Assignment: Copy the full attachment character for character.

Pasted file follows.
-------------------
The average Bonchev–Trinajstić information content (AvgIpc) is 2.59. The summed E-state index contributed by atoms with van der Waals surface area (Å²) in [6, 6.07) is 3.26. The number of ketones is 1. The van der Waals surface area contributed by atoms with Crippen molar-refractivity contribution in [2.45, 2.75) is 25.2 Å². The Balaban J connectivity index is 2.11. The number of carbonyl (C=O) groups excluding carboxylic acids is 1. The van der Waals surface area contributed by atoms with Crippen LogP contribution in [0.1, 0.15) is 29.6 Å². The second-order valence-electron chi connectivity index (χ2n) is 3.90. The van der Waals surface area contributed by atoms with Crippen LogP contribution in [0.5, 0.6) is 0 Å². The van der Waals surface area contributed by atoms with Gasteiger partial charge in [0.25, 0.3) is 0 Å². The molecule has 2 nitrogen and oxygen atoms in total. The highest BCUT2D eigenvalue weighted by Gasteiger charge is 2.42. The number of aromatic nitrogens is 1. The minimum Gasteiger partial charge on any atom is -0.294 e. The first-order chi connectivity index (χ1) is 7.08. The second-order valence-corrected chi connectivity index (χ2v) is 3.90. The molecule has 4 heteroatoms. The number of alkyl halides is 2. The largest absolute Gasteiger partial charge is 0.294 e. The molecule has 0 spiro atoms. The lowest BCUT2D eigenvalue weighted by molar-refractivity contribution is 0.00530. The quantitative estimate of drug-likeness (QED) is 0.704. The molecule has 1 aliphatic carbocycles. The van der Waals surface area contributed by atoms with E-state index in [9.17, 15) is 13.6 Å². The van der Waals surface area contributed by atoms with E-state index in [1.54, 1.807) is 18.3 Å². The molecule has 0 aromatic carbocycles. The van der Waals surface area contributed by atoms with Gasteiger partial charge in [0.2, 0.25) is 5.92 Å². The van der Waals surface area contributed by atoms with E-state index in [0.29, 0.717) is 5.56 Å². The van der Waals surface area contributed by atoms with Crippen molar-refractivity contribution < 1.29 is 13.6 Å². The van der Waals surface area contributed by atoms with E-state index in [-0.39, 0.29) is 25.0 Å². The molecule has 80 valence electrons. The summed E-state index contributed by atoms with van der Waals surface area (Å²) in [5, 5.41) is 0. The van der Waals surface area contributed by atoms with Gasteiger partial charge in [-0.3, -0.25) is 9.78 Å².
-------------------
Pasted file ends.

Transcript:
The average Bonchev–Trinajstić information content (AvgIpc) is 2.59. The summed E-state index contributed by atoms with van der Waals surface area (Å²) in [6, 6.07) is 3.26. The number of ketones is 1. The van der Waals surface area contributed by atoms with Crippen molar-refractivity contribution in [2.45, 2.75) is 25.2 Å². The Balaban J connectivity index is 2.11. The number of carbonyl (C=O) groups excluding carboxylic acids is 1. The van der Waals surface area contributed by atoms with Crippen LogP contribution in [0.1, 0.15) is 29.6 Å². The second-order valence-electron chi connectivity index (χ2n) is 3.90. The van der Waals surface area contributed by atoms with Crippen LogP contribution in [0.5, 0.6) is 0 Å². The van der Waals surface area contributed by atoms with Gasteiger partial charge in [0.25, 0.3) is 0 Å². The molecule has 2 nitrogen and oxygen atoms in total. The highest BCUT2D eigenvalue weighted by Gasteiger charge is 2.42. The number of aromatic nitrogens is 1. The minimum Gasteiger partial charge on any atom is -0.294 e. The first-order chi connectivity index (χ1) is 7.08. The second-order valence-corrected chi connectivity index (χ2v) is 3.90. The molecule has 4 heteroatoms. The number of alkyl halides is 2. The largest absolute Gasteiger partial charge is 0.294 e. The molecule has 0 spiro atoms. The lowest BCUT2D eigenvalue weighted by molar-refractivity contribution is 0.00530. The quantitative estimate of drug-likeness (QED) is 0.704. The molecule has 1 aliphatic carbocycles. The van der Waals surface area contributed by atoms with E-state index in [9.17, 15) is 13.6 Å². The van der Waals surface area contributed by atoms with E-state index in [1.54, 1.807) is 18.3 Å². The molecule has 0 aromatic carbocycles. The van der Waals surface area contributed by atoms with Gasteiger partial charge in [0.2, 0.25) is 5.92 Å². The van der Waals surface area contributed by atoms with E-state index in [0.29, 0.717) is 5.56 Å². The van der Waals surface area contributed by atoms with Crippen molar-refractivity contribution < 1.29 is 13.6 Å². The van der Waals surface area contributed by atoms with E-state index in [-0.39, 0.29) is 25.0 Å². The molecule has 80 valence electrons. The summed E-state index contributed by atoms with van der Waals surface area (Å²) in [5, 5.41) is 0. The van der Waals surface area contributed by atoms with Gasteiger partial charge in [-0.3, -0.25) is 9.78 Å².